Our indefatigable Steve Flora has surely become the world’s leading researcher on the Jauncey family and their Trans-Pacific and Trans-Atlantic world. As well as tracking Leslie, Beatrice and Eric, he is unearthing nuggets about rabidly patriotic American professors, King O’Malley, John Fisher (son of Andrew), Camp Fire girls and rental properties in San Diego, senior bankers, visitors to London in the 1930s, Labour newspapers, and baking powder manufacturing philanthropists in New Zealand. We at Honest History research history as well as collate it. More of all that to come during 2015. This time, more on Leslie Jauncey, jobbing journalist in 1930s America. HH
In a column on 24 August 1938, headed ‘Denies Roosevelt DICTATOR’, Jauncey, described as ‘research economist and the Labor Daily’s special commissioner in U.S.A’, wrote thus:
Opponents of President Roosevelt assert that giving the President what they call blind allegiance in fact makes him a “dictator.” In these days of growing dictatorship throughout the world, the charge that the President of the United States is a dictator merits attention. His opponents have become loud in their criticism of the announcement by Mr. Roosevelt that he would support in this year’s contest for nominations of the Democratic party those who propose to stand by him.
Prime Minister McKenzie King of Canada and Roosevelt, Quebec, 31 July 1936 (Flickr Commons/Biblio Archives/Library Archives – unchanged)
Jauncey went on to instruct his readers about the dual role of an American President, as Chief Executive and party leader. Roosevelt is better at this than President Wilson was.
The entrance of President Wilson into party contests was disastrous. His interference hindered rather than helped his campaign for a League of Nations. President Roosevelt, however, is a far more astute politician than President Wilson, and reports of his tour indicate that he once more drew the common man to his side. It is interesting to note that it is the conservatives who are leveling the charge of “dictator” at President Roosevelt. Most of these critics are significantly silent about Fascist dictators abroad.
Democratic countries need strong leaders, provided they are subject to democratic controls. The President believes in these controls but wants to see his reforms enacted as well. 
Two weeks later, Jauncey was writing about doctors, claiming that America was fighting the American Medical Association to bring medicine to the people.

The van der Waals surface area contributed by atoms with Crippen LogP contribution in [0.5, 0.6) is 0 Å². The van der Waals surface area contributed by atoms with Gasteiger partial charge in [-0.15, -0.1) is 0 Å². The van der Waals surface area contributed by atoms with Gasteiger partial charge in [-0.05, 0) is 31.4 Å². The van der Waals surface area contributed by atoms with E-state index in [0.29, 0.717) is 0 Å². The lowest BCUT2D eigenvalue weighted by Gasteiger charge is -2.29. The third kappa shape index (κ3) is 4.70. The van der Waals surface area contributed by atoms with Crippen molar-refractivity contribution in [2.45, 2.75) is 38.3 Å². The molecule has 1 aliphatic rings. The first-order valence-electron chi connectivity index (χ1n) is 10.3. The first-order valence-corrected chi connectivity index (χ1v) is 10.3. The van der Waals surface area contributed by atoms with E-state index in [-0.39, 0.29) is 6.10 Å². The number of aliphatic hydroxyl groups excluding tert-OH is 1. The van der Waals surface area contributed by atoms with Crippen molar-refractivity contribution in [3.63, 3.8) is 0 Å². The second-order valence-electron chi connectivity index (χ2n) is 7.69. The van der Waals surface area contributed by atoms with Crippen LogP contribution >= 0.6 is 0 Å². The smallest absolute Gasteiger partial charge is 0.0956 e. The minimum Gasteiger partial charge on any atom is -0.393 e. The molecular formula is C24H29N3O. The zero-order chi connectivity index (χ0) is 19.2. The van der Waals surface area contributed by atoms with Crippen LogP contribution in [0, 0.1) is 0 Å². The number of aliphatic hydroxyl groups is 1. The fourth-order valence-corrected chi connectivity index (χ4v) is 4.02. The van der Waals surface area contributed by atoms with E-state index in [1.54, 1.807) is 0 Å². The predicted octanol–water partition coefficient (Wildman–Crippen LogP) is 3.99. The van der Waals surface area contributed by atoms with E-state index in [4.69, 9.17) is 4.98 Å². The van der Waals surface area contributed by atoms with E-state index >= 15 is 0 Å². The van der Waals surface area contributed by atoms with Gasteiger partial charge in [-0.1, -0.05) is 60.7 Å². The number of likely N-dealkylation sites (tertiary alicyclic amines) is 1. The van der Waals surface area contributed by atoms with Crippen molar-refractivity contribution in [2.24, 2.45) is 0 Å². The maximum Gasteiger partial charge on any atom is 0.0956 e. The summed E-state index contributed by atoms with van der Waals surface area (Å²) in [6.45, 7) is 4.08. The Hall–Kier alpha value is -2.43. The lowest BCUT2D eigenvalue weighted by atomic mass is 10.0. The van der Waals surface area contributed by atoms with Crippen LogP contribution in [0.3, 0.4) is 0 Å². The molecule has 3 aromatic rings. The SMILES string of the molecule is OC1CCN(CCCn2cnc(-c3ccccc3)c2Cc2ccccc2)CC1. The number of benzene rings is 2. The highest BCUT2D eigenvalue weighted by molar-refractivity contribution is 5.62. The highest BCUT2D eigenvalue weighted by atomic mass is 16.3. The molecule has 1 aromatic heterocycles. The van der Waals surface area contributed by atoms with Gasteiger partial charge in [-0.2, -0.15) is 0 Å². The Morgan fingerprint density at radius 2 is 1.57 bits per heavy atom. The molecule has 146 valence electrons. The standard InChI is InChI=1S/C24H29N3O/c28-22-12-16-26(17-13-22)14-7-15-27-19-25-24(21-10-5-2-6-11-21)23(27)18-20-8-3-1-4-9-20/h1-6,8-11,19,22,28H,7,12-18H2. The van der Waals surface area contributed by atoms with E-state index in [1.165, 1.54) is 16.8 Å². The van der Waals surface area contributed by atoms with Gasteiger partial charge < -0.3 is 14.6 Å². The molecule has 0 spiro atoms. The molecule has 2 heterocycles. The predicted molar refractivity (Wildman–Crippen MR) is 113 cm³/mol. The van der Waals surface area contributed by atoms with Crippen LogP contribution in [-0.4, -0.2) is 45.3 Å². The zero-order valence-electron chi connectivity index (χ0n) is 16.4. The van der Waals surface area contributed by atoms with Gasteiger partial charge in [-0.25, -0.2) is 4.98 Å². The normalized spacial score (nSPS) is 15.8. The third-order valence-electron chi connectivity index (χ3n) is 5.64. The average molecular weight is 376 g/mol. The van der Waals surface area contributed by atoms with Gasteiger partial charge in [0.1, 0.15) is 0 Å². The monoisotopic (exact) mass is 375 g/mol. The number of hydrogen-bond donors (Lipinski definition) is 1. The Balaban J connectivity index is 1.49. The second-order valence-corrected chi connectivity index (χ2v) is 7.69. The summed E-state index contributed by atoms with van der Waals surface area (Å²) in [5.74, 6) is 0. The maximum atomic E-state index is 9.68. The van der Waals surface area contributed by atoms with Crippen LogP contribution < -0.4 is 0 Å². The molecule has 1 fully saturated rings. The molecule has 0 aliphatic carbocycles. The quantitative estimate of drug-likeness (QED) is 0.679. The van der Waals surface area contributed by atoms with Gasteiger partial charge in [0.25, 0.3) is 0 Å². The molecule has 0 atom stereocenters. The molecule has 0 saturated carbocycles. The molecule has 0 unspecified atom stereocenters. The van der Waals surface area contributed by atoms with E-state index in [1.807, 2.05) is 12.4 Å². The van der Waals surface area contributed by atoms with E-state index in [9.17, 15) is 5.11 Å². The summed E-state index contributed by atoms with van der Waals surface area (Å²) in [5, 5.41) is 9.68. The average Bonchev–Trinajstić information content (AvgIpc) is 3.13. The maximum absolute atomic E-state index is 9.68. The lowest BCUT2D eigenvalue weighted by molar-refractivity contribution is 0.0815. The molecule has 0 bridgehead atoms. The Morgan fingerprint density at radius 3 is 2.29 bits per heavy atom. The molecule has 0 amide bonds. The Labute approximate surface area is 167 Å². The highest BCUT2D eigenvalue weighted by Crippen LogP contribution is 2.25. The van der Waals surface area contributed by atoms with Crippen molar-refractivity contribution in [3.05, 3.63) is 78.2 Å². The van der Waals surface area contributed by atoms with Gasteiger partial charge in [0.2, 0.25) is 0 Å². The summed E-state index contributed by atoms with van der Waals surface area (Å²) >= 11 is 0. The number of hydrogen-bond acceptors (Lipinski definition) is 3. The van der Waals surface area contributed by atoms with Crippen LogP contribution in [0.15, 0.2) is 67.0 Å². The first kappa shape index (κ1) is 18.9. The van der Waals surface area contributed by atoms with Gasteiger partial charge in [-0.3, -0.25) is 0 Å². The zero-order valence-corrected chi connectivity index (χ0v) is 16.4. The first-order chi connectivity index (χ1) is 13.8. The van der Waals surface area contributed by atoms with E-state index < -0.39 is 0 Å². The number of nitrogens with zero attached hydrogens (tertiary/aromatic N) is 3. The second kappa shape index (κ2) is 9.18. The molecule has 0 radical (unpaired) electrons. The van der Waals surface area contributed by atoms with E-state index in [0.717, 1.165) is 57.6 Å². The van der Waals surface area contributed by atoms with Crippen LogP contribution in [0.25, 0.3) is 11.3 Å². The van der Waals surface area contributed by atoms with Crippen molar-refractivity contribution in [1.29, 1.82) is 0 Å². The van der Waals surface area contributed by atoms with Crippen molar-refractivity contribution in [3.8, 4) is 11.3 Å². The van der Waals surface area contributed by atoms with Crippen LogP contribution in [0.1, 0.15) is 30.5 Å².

To-day the progress of science has placed at the disposal of medical doctors new methods and instruments which can improve the health of the people. But the distribution of medical care in the United States has not kept pace with the evolution of medical science.
Which shows some things change in the United States at a less than glacial pace. Jauncey quotes one doctor saying, ‘The maintenance of the standards of [the] medical profession has been grossly unsatisfactory. There are large areas in this country where the practice of medicine as at present carried on is medieval.’ The AMA had also opposed the development of group medicine (consumers clubbing together to to obtain insurance to support medical care for groups) and the Department of Justice was taking legal action against the AMA under anti-trust laws.
The equipment necessary for medical care and diagnosis to-day [Jauncey concludes] is so expensive that either group medicine or socialization of medicine is necessary for most people to be able to receive the benefits of recent medical discoveries. To make socialization of medicine a success in the United States, it will be necessary for the progressive doctors to come into control of the A.M.A. The best phases of drugless healing also should be included in any program for public health. So far the A.M.A. has not been willing to do this.
Jauncey’s interest in health care was part of his broader concern with inequality. On 6 October 1938 he wrote: ‘The National Resources Committee on September 3 submitted to President Roosevelt an estimate that in 1935-36 the average family income of the poorest one-third of the people of the United States was only 471 dollars (Australian Pounds 117)’. 
Later in October 1938 Jauncey turned his gaze across the Pacific, where Japan had invaded Manchuria.  ‘Most Americans look with horror upon the bombing of Chinese open towns’, he wrote. ‘Consequently, there is widespread feeling there that American firms should not profit from this ghastly destruction.’ He noted American concerns that enforcement of the Neutrality Act, restricting trade, would harm China more than Japan. While there was strong feeling against shipping American bombers to Japan, stopping these shipments would also mean stopping shipments to China. ‘As it is to-day, the victim [China] suffers for being attacked!’
Jauncey also looked south, writing about the presidential elections in Chile.
At a time when Fascism and Nazism have been penetrating South America, the decision of the Chilean voters may be the first step in rallying the democratic forces of South America … The victory of the Popular Front in Chile, although expected by progressives, came as a shock to the conservatives.
Pedro Aguirre Cerda, President-elect of Chile, 1938 (Wikimedia Commons)
Jauncey noted that the newly elected Chilean President Aguirre had expressed his admiration for Roosevelt and Chile’s ‘desire to cooperate with him in making this hemisphere a bulwark for democracy, setting up a barrier to the advance of Fascism’. The advance of Fascism was about to come a pressing concern for people other than Jauncey and President Aguirre.
(To be continued)
 Labor Daily (Sydney), 24 August 1938, P. 4.
 Ibid., 8 September 1938, p. 4.
 Ibid., 6 October 1938, p. 4.
 Ibid, 26 October 1938, p. 4.
 Ibid., 29 November 1938, p. 4.
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